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Self-driving technology accessible to everyone is AutoX’s goal: Inside China’s Startups

Written by Sun Henan Published on 

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The firm has developed a full-stack Level 4 autonomous driving solution called AutoX AI Driver.

By combining cutting-edge software and hardware with the use of big data and artificial intelligence (AI), autonomous driving is currently one of the hottest markets, crowded with many players fighting for a stake, including large internet companies, traditional automakers, electric vehicle producers, and startups.

According to a report published by Allied Market Research, the global autonomous vehicle market is expected to be worth USD 556.67 billion by 2026, registering a compound annual growth rate of 39.47% from the estimated USD 54.23 billion in 2019. Strong players in this field include Alphabet’s Waymo, General Motors’ self-driving subsidiary Cruise, Chinese internet giant Baidu’s Apollo project, and Chinese ride-hailing platform Didi.

There is also AutoX, a self-driving startup founded in 2016 in Silicon Valley by Xiao Jianxiong, a former Princeton University assistant professor. Xiao launched the company with a goal of “democratizing autonomy”, aiming to make autonomous driving technology a part of people’s everyday lives.

To achieve this vision, the company developed a full-stack Level 4 autonomous driving solution, which integrates both software and hardware. According to AutoX, the system is equipped with hardware including solid-state lidar sensors and numerous high-definition cameras, while a self-developed vehicle control unit, named XCU, provides the computational support. 

The system, named AutoX AI Driver, can be applied to various kinds of vehicles including sedans, SUVs, trucks, and electric vehicles, Jewel Li, the startup’s chief operating officer, told KrASIA in a recent interview.

While other Chinese tech giants such as Baidu and Didi have also developed self-driving solutions, the four-year-old AutoX has experienced rapid growth in this market, reaching major partnerships with established carmakers.

The firm is now expanding its domestic market presence and optimizing its operations in China, after completing its Series Pre-B financing round in December 2019, led by Shenzhen-based Hongzhao Fund, with participants Chaoshan Capital and Shenzhen IMT Industry Group, securing “tens of millions” of dollars. It has also launched a robotaxi operation center in Shanghai on April 10, which the self-driving startup claims to be the largest data hub for self-driving cars in Asia.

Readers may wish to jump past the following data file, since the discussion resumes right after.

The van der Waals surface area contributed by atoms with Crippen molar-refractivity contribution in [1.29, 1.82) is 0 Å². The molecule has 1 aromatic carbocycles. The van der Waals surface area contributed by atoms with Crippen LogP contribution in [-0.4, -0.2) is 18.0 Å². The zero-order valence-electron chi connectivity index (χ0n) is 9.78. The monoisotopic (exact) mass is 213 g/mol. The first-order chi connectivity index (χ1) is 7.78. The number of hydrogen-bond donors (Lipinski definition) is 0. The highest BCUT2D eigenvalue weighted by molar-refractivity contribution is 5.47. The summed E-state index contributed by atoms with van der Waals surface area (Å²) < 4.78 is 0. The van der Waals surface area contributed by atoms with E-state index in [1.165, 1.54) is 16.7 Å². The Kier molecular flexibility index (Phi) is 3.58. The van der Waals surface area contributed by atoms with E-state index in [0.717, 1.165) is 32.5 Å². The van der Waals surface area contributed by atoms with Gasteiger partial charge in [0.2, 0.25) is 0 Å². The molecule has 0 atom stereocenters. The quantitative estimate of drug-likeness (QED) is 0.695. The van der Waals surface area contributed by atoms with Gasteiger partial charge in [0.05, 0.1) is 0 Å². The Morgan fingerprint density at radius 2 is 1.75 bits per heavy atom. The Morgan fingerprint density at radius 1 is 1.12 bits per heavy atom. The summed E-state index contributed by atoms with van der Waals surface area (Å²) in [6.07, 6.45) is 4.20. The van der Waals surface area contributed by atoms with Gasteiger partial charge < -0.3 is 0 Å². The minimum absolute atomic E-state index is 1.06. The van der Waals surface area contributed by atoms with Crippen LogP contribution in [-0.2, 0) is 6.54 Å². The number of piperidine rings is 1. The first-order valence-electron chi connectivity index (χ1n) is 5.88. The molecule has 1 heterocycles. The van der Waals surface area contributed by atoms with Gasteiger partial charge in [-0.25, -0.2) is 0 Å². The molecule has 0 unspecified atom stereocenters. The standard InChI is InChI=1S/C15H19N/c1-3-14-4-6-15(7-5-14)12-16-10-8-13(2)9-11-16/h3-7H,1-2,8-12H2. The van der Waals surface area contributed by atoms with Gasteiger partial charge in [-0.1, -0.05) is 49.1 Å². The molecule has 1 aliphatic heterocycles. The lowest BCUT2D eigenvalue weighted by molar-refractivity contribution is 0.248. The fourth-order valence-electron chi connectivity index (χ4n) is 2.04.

The firm’s robotaxis can be booked via the Amap app in Shanghai. Photo: AutoX

Using AI drivers to transport people and goods

AutoX has positioned itself as a provider of autonomous driving solutions for other automakers and operators, according to Li. “We are developing virtual AI drivers, which will be applied to different real-world situations and provide universal access to transportation of people and goods,” she said.

The company’s business model, Li explained, is to focus on B2B solutions, targeting corporate customers. The firm aims to achieve profits by offering autonomous driving hardware and software, as well as follow-up services such as system upgrades and data-related services.

AutoX initially tapped into the delivery logistics industry, marking the introduction of their autonomous driving technology to the wider market. The company launched a driverless grocery delivery program named RoboDelivery in a limited area of San Jose, California, in 2018, allowing users to order fresh produce and have it delivered to their doorstep. AutoX also eyed an entrance into the logistics and delivery business in China, previously forming strategic partnerships with local courier company ZTO Express and food delivery giant Meituan-Dianping.

The firm has also expanded beyond the delivery business by seeking partnerships with established carmakers. After the company received an investment of about USD 100 million by Chinese state-owned automobile manufacturer Dongfeng in 2019, the two companies announced plans to mass-produce Level 4 autonomous commercial vehicles. Also, AutoX has signed a partnership with China’s largest electric vehicle (EV) maker, BYD, to employ its autonomous driving solution on the EV maker’s sedan Qin Pro.

An expansion to the robotaxi business

While other self-driving startups, including Chinese peers Pony.ai and WeRide, are building a fleet of driverless cars to provide robotaxis services, AutoX does not manufacture its own vehicles. Instead, it seeks partnerships with other service providers.

Focusing on China as the core market for strategic development, the firm has established close relationships with local governments in multiple cities to start providing robotaxi services. In Shenzhen, AutoX has been testing its BYD robotaxi fleet in the central business district, while in Shanghai it has partnered with local authorities to roll out 100 robotaxis by early 2020, which will operate in a demo zone located in the city’s Jiading district.